The Common Ills isn't here to be a gate keeper or shut down discussions. A number of you have e-mailed requesting that I offer more of my opinion (which I'm trying to do). Members seem to be enjoying it. Some have disagreed (and I wish they'd be comfortable about being quoted because I'm not determined to have the last say).

When two members were convinced that I'd repeatedly praised David Corn, I took it to the community and said if I had said that (whatever it was) that I was wrong but that I honestly didn't remember saying that. They wrote again shortly after saying I had. I can't find the entry and neither can they. (Nor did it sound like something I would say for personal reasons about David Corn. And that's not a slam at him.) But I took it to the community again and stated if anyone knew about it, write in and, if not, I was going to forget about it.

[The address is which Susan reminds me hasn't been posted often lately. Sorry about that.]

But I'm reading "The Banned Diary" and I'd heard of people being banned and often wondered what that entailed (I've asked a few of you who've e-mailed about it). Why Are We Back In Iraq? has offered a pretty detailed picture of what it entails:

When you get banned from Daily Kos it means that you can't post anymore diaries, you can't make any comments, and you can't rate other people's comments or recommend their diaries. Your prior comments and diaries don't disappear but they can't be rated anymore either. You also lose the power to edit or remove your words, if you so desire. You can still read the contents of the Website, of course (you're not redirected to somewhere like here), but, basically, you lose your "community" status. The worst thing is that you don't receive any word when you're banned. No e-mail, no message in your account. You just are. It's kind of like Kafka's The Trial, in a way.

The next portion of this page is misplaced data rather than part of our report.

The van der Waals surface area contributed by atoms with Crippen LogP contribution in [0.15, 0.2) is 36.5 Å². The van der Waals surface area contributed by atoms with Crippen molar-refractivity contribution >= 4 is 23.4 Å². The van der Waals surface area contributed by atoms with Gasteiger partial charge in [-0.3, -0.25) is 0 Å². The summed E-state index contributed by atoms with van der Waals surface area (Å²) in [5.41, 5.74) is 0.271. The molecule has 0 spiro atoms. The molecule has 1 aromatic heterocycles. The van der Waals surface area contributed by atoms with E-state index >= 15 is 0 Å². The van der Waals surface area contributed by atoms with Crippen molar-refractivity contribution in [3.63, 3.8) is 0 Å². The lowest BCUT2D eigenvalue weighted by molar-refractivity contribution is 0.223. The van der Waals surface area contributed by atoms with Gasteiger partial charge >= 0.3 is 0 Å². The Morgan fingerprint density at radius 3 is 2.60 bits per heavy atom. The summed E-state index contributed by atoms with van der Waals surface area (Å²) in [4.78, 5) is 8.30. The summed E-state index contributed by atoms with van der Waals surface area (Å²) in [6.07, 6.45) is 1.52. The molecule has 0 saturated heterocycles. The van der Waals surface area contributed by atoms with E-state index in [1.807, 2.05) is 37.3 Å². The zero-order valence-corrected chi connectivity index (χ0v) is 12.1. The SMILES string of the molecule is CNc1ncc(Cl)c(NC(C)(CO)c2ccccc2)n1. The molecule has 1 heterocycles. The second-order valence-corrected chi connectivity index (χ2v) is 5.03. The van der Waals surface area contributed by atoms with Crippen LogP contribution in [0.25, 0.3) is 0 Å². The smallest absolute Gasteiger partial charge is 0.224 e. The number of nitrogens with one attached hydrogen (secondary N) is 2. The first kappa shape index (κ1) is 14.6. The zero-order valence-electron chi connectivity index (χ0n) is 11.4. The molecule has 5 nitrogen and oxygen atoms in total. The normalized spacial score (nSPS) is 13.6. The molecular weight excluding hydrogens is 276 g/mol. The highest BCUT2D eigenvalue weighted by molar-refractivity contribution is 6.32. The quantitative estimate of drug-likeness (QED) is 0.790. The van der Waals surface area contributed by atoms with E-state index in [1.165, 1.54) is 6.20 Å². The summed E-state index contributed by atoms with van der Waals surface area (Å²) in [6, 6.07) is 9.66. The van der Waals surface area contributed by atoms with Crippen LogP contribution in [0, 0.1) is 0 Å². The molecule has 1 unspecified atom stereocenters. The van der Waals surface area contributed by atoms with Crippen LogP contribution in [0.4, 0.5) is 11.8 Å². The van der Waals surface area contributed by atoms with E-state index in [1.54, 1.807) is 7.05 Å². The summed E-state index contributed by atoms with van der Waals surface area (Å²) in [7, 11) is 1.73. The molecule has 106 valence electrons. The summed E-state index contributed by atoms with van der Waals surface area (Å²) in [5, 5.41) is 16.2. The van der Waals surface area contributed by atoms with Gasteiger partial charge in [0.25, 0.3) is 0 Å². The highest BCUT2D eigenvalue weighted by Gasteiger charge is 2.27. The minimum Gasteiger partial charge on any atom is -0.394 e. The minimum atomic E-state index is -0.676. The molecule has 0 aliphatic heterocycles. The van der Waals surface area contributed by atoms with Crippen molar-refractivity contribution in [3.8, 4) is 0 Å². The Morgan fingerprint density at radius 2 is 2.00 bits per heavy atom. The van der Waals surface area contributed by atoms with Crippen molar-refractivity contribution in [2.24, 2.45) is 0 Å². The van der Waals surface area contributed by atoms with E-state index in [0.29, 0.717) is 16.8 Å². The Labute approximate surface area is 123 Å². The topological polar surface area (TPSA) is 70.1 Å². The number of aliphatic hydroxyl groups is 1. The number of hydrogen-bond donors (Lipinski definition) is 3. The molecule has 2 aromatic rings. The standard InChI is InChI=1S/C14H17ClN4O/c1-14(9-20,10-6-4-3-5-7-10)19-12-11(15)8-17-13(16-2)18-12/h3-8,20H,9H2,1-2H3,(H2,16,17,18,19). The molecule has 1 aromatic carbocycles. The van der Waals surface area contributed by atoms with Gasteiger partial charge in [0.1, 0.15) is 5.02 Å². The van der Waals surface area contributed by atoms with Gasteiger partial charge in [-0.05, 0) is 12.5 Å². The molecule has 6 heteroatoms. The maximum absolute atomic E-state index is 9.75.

Here's some of the first post that apperantly led to his being banned:

Come to my house, walk up the stairs, through the hallway, enter my kitchen, check through all my cupboards and cabinets...and you will not find any tin foil.
So let me get this straight.
According to pretty much every influential left-leaning blogger:
It is not a "conspiracy theory" to suggest (and post pictures) that Bush wore a wire during the debates.
It is not a "conspiracy theory" to suggest that Karl Rove set up Dan Rather and 60 Minutes with a (possibly) phoney document about Bush's lack of service in the Texas Air National Guard.